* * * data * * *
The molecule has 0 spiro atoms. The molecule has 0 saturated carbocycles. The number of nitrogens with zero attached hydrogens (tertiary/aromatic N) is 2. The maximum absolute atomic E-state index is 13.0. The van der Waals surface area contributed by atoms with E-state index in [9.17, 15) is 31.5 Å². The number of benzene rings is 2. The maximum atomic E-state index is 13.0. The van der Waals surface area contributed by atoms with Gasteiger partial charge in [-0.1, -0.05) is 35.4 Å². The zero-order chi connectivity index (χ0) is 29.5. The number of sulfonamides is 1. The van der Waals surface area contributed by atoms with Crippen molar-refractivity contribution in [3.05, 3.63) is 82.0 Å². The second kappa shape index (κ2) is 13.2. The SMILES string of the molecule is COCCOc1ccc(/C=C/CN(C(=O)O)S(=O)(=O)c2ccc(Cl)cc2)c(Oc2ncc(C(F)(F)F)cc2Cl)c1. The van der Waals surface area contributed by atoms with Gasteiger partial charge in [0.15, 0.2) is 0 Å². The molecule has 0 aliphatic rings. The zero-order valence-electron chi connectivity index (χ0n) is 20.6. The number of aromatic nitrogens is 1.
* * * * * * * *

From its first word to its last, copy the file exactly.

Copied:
The molecule has 0 spiro atoms. The molecule has 0 saturated carbocycles. The number of nitrogens with zero attached hydrogens (tertiary/aromatic N) is 2. The maximum absolute atomic E-state index is 13.0. The van der Waals surface area contributed by atoms with E-state index in [9.17, 15) is 31.5 Å². The number of benzene rings is 2. The maximum atomic E-state index is 13.0. The van der Waals surface area contributed by atoms with Gasteiger partial charge in [-0.1, -0.05) is 35.4 Å². The zero-order chi connectivity index (χ0) is 29.5. The number of sulfonamides is 1. The van der Waals surface area contributed by atoms with Crippen molar-refractivity contribution in [3.05, 3.63) is 82.0 Å². The second kappa shape index (κ2) is 13.2. The SMILES string of the molecule is COCCOc1ccc(/C=C/CN(C(=O)O)S(=O)(=O)c2ccc(Cl)cc2)c(Oc2ncc(C(F)(F)F)cc2Cl)c1. The van der Waals surface area contributed by atoms with Gasteiger partial charge in [0.15, 0.2) is 0 Å². The molecule has 0 aliphatic rings. The zero-order valence-electron chi connectivity index (χ0n) is 20.6. The number of aromatic nitrogens is 1.